second-guess

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English[edit]

Alternative forms[edit]

Etymology[edit]

From trying to improve with a second stab.

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Verb[edit]

second-guess (third-person singular simple present second-guesses, present participle second-guessing, simple past and past participle second-guessed)

  1. (idiomatic, US) to vet or evaluate; to criticize or correct, often by hindsight, by presuming to have a better idea, method, etc.
    • 1946, someone, somewhere:
      I suppose anybody who keeps a diary and subsequently goes over it for publication has a tremendous temptation to second-guess and make himself look like an oracle.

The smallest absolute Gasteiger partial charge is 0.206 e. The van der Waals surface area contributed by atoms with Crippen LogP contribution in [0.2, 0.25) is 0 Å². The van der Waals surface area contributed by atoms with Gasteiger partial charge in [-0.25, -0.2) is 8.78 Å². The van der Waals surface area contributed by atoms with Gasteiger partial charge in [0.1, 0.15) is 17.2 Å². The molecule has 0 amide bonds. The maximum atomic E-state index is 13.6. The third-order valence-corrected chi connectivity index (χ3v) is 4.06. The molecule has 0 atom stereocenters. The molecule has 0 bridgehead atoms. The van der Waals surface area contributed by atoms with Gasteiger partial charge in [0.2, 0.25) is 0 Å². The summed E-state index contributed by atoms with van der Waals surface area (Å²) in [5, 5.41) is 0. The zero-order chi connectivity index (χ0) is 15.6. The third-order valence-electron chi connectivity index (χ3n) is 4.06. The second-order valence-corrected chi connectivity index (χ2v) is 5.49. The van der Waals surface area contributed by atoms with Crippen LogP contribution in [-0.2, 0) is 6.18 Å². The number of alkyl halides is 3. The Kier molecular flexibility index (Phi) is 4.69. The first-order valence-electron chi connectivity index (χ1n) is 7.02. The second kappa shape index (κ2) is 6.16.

• 1957, United States Senate proceedings:
      As a practical matter, a fertilizer company could not afford to second-guess the Federal Trade Commission or a jury in a triple damage case on so obscure a point.
    • 1959, U.S. Court of Appeals proceedings:
      Public administration would be hamstrung if courts were free to second-guess reasonable administrative decisions.
    • 1995, someone, somewhere:
      MacGregor avoided this trap by refusing to give managers reporting to him the opportunity to second-guess the solution he would be most likely to choose.
    • 2003, Editing Today:
      If you suspect you've stepped over the line, ask a few other copy editors to second-guess your headline.
    Please don't try to second-guess the procedure that we have already refined and adopted.
    Once she began listening to her instincts and didn't second-guess herself the entire time, her artwork improved noticeably.

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